Should senior motorcyclists find a new hobby?
A new study shows bikers over the age of 60 are up to three times more likely to be seriously injured in a car crash compared to their younger counterparts. The researchers behind the study say that's a major concern, because motorcycles are gaining popularity among older crowds.
"A particular concern with the increase in injuries to older adults is that injuries to older adults tend to be more severe than those to younger adults," wrote the study's authors, led by Tracy Jackson, a public health researcher at Brown University in Rhode Island.
In 1990, about one in 10 bikers were over the age of 50m but in 2003, that number climbed to one out of every four motorcyclists. From 2000 to 2006 alone, the number of motorcycle crash rates for adults over 65 skyrocketed by 145 percent, according to background information provided by the researchers.
For their study, Jackson and colleagues pulled data on motorcycle crashes between 2001 and 2008 from the national injury-tracker, the U.S. National Electronic Injury Surveillance System. That's a total of 1.5 million crashes involving adults over 20 years old, the majority of which occurred in adults younger than 40. About 85 percent of all crashes involved men.
Researchers broke down the data by age group: Adults 20 to 39, 40 to 59 and those over 60 years old.
Their analysis showed bike injury rates increased for all three age groups. The number of injuries for adults over 60 climbed 247 percent over the seven-year data period. Adults over 60 were three times more likely to be admitted to a hospital after a crash than bikers in their 20s and 30s and were also 2.5 times more likely to sustain a serious injury.
However, middle-aged bikers didn't fare much better. The study found they were twice as likely to require hospital admission following a crash compared to younger riders, and were 66 percent more likely to have a serious injury.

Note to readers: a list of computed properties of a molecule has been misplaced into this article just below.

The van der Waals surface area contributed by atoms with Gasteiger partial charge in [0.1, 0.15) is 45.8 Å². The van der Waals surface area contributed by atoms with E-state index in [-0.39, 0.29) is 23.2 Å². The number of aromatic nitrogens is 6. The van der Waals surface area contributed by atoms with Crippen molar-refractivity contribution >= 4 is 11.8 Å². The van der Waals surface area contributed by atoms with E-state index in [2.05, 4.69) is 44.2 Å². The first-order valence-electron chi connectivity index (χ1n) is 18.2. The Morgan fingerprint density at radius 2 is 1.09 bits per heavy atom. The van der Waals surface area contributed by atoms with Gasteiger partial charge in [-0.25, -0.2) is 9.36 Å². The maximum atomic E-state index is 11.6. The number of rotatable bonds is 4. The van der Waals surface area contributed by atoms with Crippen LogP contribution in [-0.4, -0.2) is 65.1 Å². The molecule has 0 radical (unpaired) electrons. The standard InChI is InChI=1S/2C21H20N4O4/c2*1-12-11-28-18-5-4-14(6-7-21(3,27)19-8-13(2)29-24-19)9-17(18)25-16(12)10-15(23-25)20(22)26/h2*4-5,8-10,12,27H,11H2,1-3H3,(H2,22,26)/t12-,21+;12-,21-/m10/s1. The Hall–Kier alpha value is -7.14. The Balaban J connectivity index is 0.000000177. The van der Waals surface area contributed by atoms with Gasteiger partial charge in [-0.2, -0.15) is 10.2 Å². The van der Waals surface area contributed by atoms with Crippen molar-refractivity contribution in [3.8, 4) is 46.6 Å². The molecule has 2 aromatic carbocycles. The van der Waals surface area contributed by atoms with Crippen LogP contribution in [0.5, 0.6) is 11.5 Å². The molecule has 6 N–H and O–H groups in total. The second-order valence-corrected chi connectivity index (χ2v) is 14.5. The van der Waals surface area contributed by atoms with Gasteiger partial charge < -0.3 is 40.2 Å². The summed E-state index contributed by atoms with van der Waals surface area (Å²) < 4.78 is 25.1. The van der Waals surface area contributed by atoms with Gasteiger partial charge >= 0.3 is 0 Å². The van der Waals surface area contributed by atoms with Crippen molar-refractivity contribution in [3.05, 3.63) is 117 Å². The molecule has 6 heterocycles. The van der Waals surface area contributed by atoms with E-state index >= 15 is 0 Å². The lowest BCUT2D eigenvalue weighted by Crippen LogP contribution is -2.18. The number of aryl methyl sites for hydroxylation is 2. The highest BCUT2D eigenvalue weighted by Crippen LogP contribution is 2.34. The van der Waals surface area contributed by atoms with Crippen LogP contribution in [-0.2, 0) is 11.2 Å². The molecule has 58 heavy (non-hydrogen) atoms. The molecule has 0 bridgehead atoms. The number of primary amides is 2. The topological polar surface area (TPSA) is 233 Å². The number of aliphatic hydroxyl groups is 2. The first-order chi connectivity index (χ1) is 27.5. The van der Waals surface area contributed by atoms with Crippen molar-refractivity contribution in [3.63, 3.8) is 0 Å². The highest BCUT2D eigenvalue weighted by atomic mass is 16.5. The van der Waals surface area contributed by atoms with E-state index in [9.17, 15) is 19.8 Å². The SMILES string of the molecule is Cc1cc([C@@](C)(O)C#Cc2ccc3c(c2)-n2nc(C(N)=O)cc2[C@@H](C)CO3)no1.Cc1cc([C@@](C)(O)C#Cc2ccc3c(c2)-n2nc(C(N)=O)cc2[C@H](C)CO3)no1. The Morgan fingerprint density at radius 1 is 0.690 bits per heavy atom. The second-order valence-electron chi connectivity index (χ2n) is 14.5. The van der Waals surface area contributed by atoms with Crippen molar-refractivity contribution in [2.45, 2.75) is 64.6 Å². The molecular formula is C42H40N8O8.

Common injuries for all ages included fractures and dislocations. Older and middle-aged folks in particular were more likely to experience injuries around the chest and rib cage, in addition to internal organ damage and brain injuries. The authors note that bikers with head and chest injuries following crashes traditionally have the lowest survival rates. What's more, underlying diseases may also increase the risk of complications after an older biker crashes, they wrote.
The study was published Feb. 6 in the British Medical Journal's Injury Prevention.
The authors call for more injury prevention such as increased training for older motorcyclists who may be relatively new to riding or haven't done it since their younger years. Even experienced riders may need extra training, they add, to compensate for aging changes to their strength, balance, vision and hearing.
"The increased number of older adults riding motorcycles in recent years should put further focus on the risk of injury to this population," they wrote.
The study had limitations in that it only included people admitted to emergency rooms with injuries following motorcycle crashes and did not include people who died at the scene of the accident. Previous research suggests fatalities are also higher for older riders.
"I wouldn't say that they have to stop riding motorcycles. But there needs to be some awareness," Jackson told USA Today of older riders. "We want to make sure that those who are riding are wearing the right protective equipment and are trained properly."
The Centers for Disease Control and Prevention has tips for motorcycle safety.